I owe everyone the document which I will upload tomorrow hopefully after it is converted.

 

Thanks,

Greg

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Jazzy   
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That's all well and good.

 

I'll add another don't: Don't do what I did.

 

I got NARUED from ebay in 1999 because I made a fuss about fake Trade Dollars. A lot of them semmed to have flooded the market at the time.

 

At first, I complained to ebay officially - no action was taken.

 

Then I started talking about them on the discussion boards - I was given reprimands from the ebay staff.

 

Then I forwarded some of the auctions to the Secret Service - I never got any response.

 

Finally, I emailed some of the buyers and told them that they were buying blatant fakes. Finally I got some action - ebay showed me the door.

 

So I learned my lesson. Let the stupid suckers suffer their fate.

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Jazzy   
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The upload of the Word document didn't take. I can only upload in .jpg, .pdf, .gif, .css, and .png format. I'll need to convert the document to another format.

 

I owe everyone the document which I will upload tomorrow hopefully after it is converted.

 

Thanks,

Greg

 

confused-smiley-013.gif

 

I'm reading your post just fine.

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sakorick   
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I have around 800 Morgan and Peace silver dollars that I have been selling as "fun coins" on eBay. I sell them 5 at a time and promote them as excellent gifts for good grades, birthdays, pulled tooth etc. All the coins are in VG to VF condition....most being fine. I normally get 45 to 55 dollars per batch and have 100% positive feedback. I sold all the 21's and 22's first and now I'm selling the older dates. The older ones are mostly VG with an occasional fine coin. I try to put at least one fine coin in each batch. So far, I'm having a blast and everyone loves my coins.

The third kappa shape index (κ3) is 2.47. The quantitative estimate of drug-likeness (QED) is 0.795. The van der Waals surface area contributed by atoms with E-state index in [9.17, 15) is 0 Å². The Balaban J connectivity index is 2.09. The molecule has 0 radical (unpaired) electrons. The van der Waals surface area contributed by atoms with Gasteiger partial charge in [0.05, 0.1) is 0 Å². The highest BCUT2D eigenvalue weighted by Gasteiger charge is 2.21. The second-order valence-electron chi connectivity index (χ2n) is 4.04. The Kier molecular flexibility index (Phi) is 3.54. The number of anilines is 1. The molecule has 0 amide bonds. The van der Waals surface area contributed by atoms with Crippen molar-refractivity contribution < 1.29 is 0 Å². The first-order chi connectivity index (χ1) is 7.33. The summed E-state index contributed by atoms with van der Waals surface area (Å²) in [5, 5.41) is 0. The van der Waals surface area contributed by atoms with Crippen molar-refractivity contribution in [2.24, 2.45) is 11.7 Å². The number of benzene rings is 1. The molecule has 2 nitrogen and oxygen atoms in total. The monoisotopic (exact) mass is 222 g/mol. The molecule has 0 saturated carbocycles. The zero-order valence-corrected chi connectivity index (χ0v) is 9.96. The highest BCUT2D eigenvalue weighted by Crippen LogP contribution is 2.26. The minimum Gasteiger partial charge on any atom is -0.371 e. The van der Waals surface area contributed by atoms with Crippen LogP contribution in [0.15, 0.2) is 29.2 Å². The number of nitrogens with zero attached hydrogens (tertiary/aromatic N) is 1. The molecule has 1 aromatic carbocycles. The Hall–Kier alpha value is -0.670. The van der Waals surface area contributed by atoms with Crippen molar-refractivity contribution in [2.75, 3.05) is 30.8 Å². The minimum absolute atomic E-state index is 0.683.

Now the hard part. I've been using the money received from the fun coins to buy slabbed and GSA dollars with a sprinkling of toned coins. I have been out of the collecting hobby for around 25 years and assumed all the grading services were honest. Oh boy, was I in for a shock. I bought some really nice morgans and then got burned on a SGS MS69 Morgan. When I received the coin, I just couldn't believe it was graded that high. Then I did some research and found out about SGS......the question is, how do these crooks get away with this?

 

At any rate I joined this Club to get current on collecting and get good info on how to avoid getting cheated again. I have taken the MS69 coin out of the slab and am going to get it graded by NGC as soon as my packet arrives. If anyone has any suggestions on my fun coins or how to avoid rip offs on ebay, I'm all ears. I found Grumps post very informative. Regards, Rick.

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cpm9ball   
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I have around 800 Morgan and Peace silver dollars that I have been selling as "fun coins" on eBay. I sell them 5 at a time and promote them as excellent gifts for good grades, birthdays, pulled tooth etc. All the coins are in VG to VF condition....most being fine. I normally get 45 to 55 dollars per batch and have 100% positive feedback. I sold all the 21's and 22's first and now I'm selling the older dates. The older ones are mostly VG with an occasional fine coin. I try to put at least one fine coin in each batch. So far, I'm having a blast and everyone loves my coins.

 

Now the hard part. I've been using the money received from the fun coins to buy slabbed and GSA dollars with a sprinkling of toned coins. I have been out of the collecting hobby for around 25 years and assumed all the grading services were honest. Oh boy, was I in for a shock. I bought some really nice morgans and then got burned on a SGS MS69 Morgan. When I received the coin, I just couldn't believe it was graded that high. Then I did some research and found out about SGS......the question is, how do these crooks get away with this?